Why has the interest rate increased?

The rise in the base rate is an attempt to lower inflation. Inflation is the general increase in prices for goods and services. A higher interest rate often works to reduce inflation as it encourages people to save rather than spend.

What does the interest rate rise mean for your mortgage?

Fixed Rate Mortgages

If you are on a fixed-rate mortgage, nothing will change – for now. However, when the time comes to review your current mortgage deal, there’s a chance your mortgage payments will increase on a like-for-like product. Most fixed rate deals are either 2 or 5 years, so depending on when you started with your current product, you may have some time to consider your options. You can make use of a mortgage calculator to understand what your new repayments will be once your current deal comes to an end.

Variable Rate Mortgages

Those on a variable rate mortgage are at greatest risk of seeing an immediate increase in their monthly mortgage payments; this accounts for around half the mortgaged population. If you’re on a Tracker mortgage, you will definitely see an increase in your payments. As the name suggests, a tracker mortgage ‘tracks’ the base rate and therefore rises and falls with it.

If you’re on a variable rate, it could be time for you to review your mortgage. You can get in touch with an adviser or even start the mortgage application process to make sure you’re on the best deal for you.

What about my savings?

Whilst yes, you will earn more on your savings, don’t expect it to outweigh the increase in your mortgage payments. If you have £10,000 in a cash ISA, you could expect your annual interest to rise by around £25.

Should I do anything?

It may not be a bad idea to get mortgage advice, particularly if you’re on a variable rate mortgage, as there could be a better, cheaper product for you to switch to. Mortgage brokers are often your best port of call. Unlike if you went to an individual lender, they only review their own range of products to find you the best deal.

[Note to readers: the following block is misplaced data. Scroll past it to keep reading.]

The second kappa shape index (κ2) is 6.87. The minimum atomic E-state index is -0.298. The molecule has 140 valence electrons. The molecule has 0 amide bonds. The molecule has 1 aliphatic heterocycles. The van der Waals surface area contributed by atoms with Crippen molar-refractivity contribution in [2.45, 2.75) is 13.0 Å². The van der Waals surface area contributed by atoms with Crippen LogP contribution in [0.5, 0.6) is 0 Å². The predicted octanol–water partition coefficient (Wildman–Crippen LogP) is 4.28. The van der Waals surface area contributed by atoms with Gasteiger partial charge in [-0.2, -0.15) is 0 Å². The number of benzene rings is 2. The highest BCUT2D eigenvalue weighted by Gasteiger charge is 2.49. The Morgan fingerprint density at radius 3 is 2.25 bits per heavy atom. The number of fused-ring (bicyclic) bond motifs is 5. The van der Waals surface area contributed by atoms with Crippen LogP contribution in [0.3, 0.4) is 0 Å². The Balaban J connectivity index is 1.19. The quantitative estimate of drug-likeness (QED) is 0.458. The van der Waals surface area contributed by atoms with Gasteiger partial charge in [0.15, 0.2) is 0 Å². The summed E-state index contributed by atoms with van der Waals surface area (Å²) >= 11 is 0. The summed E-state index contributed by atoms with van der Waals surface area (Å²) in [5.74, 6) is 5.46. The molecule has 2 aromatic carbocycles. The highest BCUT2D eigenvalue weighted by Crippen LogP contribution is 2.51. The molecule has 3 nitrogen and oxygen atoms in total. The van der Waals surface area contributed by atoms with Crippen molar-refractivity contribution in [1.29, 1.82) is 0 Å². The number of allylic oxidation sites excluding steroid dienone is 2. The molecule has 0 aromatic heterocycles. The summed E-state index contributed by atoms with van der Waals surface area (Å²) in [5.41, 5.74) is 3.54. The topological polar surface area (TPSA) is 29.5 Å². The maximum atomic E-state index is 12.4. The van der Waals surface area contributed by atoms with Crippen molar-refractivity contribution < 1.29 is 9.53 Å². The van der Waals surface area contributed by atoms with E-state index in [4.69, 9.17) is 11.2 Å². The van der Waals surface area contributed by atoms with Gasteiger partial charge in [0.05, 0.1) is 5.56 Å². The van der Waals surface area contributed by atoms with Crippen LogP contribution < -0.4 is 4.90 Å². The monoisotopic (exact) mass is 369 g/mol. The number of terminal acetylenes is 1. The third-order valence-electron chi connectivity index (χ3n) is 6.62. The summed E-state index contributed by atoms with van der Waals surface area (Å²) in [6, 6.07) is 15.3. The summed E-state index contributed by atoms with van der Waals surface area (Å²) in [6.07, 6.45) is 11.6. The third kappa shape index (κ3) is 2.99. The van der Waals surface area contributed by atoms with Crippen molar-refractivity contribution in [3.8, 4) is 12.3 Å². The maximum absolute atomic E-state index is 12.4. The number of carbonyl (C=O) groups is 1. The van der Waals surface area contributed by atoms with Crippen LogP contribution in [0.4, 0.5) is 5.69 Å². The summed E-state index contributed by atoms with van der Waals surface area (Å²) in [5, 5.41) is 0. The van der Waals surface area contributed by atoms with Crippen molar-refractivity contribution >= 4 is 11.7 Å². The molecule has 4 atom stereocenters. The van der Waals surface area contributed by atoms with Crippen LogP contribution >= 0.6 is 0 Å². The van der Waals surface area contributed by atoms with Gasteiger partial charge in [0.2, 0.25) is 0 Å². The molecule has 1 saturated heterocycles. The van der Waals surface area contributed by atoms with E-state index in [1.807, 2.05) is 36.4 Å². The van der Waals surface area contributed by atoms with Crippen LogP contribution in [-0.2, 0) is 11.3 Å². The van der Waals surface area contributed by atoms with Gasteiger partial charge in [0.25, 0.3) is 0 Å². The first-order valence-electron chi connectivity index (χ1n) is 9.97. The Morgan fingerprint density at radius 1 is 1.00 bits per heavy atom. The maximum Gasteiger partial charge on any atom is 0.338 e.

Clever Mortgages can explore much further. We review an extensive range of options from different lenders to find the one you’re most comfortable with, so you can be sure of staying happy in your home.

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Beginners guide to mortgages

Getting a mortgage is probably the biggest financial commitment you will ever make. But if you’re a first-time buyer, you might not know where to start. Here we have outlined the main things you need to know about getting a mortgage.

Beginners guide to mortgages

Getting a mortgage is probably the biggest financial commitment you will ever make. But if you’re a first-time buyer, you might not know where to start. Here we have outlined the main things you need to know about getting a mortgage.

What is a mortgage?

A mortgage is a large loan used to help buy property or land. This makes up the difference between the total cost of the property and the deposit (lump sum payment). Interest and mortgage fees will be added onto the cost of your mortgage for borrowing the money.

Mortgages are secured against the value of your house until it’s completely paid off. This means that if you fail to keep up with your repayments then your mortgage lender has the right to repossess the property to sell and get their money back.

Do I qualify for a mortgage?

You can get a mortgage if you’re 18 or older and in full-time employment. Most lenders will require that you’re no longer in your work probationary period and that you have a good credit score. However, there are still options available for people who have a poor credit history.

How much can I borrow?